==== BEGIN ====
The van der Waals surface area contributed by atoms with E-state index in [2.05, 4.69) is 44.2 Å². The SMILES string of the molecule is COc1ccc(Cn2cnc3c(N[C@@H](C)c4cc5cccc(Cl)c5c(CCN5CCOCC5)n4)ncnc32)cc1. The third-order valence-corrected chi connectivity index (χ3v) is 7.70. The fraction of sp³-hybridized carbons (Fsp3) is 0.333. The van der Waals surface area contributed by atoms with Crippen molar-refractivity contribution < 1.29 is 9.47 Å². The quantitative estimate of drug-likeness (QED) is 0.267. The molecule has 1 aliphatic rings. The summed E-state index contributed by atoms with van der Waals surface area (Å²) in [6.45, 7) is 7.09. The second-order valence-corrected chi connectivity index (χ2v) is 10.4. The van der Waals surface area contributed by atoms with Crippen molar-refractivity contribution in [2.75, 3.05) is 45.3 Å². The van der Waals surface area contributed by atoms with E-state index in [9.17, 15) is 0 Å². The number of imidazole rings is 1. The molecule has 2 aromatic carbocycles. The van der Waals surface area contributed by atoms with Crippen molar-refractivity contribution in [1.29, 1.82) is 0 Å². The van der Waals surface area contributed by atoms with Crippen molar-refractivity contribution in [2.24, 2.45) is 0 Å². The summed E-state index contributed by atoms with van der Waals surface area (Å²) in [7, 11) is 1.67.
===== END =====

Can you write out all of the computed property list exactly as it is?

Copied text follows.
The van der Waals surface area contributed by atoms with E-state index in [2.05, 4.69) is 44.2 Å². The SMILES string of the molecule is COc1ccc(Cn2cnc3c(N[C@@H](C)c4cc5cccc(Cl)c5c(CCN5CCOCC5)n4)ncnc32)cc1. The third-order valence-corrected chi connectivity index (χ3v) is 7.70. The fraction of sp³-hybridized carbons (Fsp3) is 0.333. The van der Waals surface area contributed by atoms with Crippen molar-refractivity contribution < 1.29 is 9.47 Å². The quantitative estimate of drug-likeness (QED) is 0.267. The molecule has 1 aliphatic rings. The summed E-state index contributed by atoms with van der Waals surface area (Å²) in [6.45, 7) is 7.09. The second-order valence-corrected chi connectivity index (χ2v) is 10.4. The van der Waals surface area contributed by atoms with Crippen molar-refractivity contribution in [2.75, 3.05) is 45.3 Å². The van der Waals surface area contributed by atoms with E-state index in [9.17, 15) is 0 Å². The number of imidazole rings is 1. The molecule has 2 aromatic carbocycles. The van der Waals surface area contributed by atoms with Crippen molar-refractivity contribution in [1.29, 1.82) is 0 Å². The van der Waals surface area contributed by atoms with Crippen molar-refractivity contribution in [2.24, 2.45) is 0 Å². The summed E-state index contributed by atoms with van der Waals surface area (Å²) in [7, 11) is 1.67.